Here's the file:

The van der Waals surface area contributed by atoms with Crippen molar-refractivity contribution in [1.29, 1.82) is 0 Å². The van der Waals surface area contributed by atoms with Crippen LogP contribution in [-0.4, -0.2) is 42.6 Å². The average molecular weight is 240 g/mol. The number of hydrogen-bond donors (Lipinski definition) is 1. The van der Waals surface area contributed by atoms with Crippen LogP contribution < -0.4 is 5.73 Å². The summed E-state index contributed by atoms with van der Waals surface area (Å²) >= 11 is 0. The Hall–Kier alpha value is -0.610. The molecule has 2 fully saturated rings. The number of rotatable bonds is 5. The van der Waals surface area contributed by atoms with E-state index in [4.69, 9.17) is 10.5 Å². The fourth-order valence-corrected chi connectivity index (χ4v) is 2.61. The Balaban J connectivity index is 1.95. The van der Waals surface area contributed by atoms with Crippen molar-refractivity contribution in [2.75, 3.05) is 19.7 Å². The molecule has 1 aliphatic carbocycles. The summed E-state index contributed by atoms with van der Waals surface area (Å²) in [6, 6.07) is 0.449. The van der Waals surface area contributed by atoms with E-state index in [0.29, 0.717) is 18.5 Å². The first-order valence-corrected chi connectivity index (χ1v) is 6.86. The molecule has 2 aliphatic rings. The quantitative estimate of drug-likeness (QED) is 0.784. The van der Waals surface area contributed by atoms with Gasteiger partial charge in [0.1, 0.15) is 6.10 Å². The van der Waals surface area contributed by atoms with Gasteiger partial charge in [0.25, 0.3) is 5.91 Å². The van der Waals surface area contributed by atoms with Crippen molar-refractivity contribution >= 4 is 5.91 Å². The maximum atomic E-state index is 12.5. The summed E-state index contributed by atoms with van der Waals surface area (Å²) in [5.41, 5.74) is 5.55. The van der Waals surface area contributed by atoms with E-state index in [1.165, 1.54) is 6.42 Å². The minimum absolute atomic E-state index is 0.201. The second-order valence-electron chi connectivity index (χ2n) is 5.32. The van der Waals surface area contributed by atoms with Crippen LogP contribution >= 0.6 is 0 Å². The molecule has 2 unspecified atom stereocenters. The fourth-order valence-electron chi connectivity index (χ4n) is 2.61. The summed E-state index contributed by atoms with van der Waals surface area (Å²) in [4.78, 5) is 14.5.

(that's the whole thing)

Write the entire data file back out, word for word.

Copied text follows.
The van der Waals surface area contributed by atoms with Crippen molar-refractivity contribution in [1.29, 1.82) is 0 Å². The van der Waals surface area contributed by atoms with Crippen LogP contribution in [-0.4, -0.2) is 42.6 Å². The average molecular weight is 240 g/mol. The number of hydrogen-bond donors (Lipinski definition) is 1. The van der Waals surface area contributed by atoms with Crippen LogP contribution < -0.4 is 5.73 Å². The summed E-state index contributed by atoms with van der Waals surface area (Å²) >= 11 is 0. The Hall–Kier alpha value is -0.610. The molecule has 2 fully saturated rings. The number of rotatable bonds is 5. The van der Waals surface area contributed by atoms with E-state index in [4.69, 9.17) is 10.5 Å². The fourth-order valence-corrected chi connectivity index (χ4v) is 2.61. The Balaban J connectivity index is 1.95. The van der Waals surface area contributed by atoms with Crippen molar-refractivity contribution in [2.75, 3.05) is 19.7 Å². The molecule has 1 aliphatic carbocycles. The summed E-state index contributed by atoms with van der Waals surface area (Å²) in [6, 6.07) is 0.449. The van der Waals surface area contributed by atoms with E-state index in [0.29, 0.717) is 18.5 Å². The first-order valence-corrected chi connectivity index (χ1v) is 6.86. The molecule has 2 aliphatic rings. The quantitative estimate of drug-likeness (QED) is 0.784. The van der Waals surface area contributed by atoms with Gasteiger partial charge in [0.1, 0.15) is 6.10 Å². The van der Waals surface area contributed by atoms with Gasteiger partial charge in [0.25, 0.3) is 5.91 Å². The van der Waals surface area contributed by atoms with Crippen molar-refractivity contribution >= 4 is 5.91 Å². The maximum atomic E-state index is 12.5. The summed E-state index contributed by atoms with van der Waals surface area (Å²) in [5.41, 5.74) is 5.55. The van der Waals surface area contributed by atoms with E-state index in [1.165, 1.54) is 6.42 Å². The minimum absolute atomic E-state index is 0.201. The second-order valence-electron chi connectivity index (χ2n) is 5.32. The van der Waals surface area contributed by atoms with Crippen LogP contribution >= 0.6 is 0 Å². The molecule has 2 unspecified atom stereocenters. The fourth-order valence-electron chi connectivity index (χ4n) is 2.61. The summed E-state index contributed by atoms with van der Waals surface area (Å²) in [4.78, 5) is 14.5.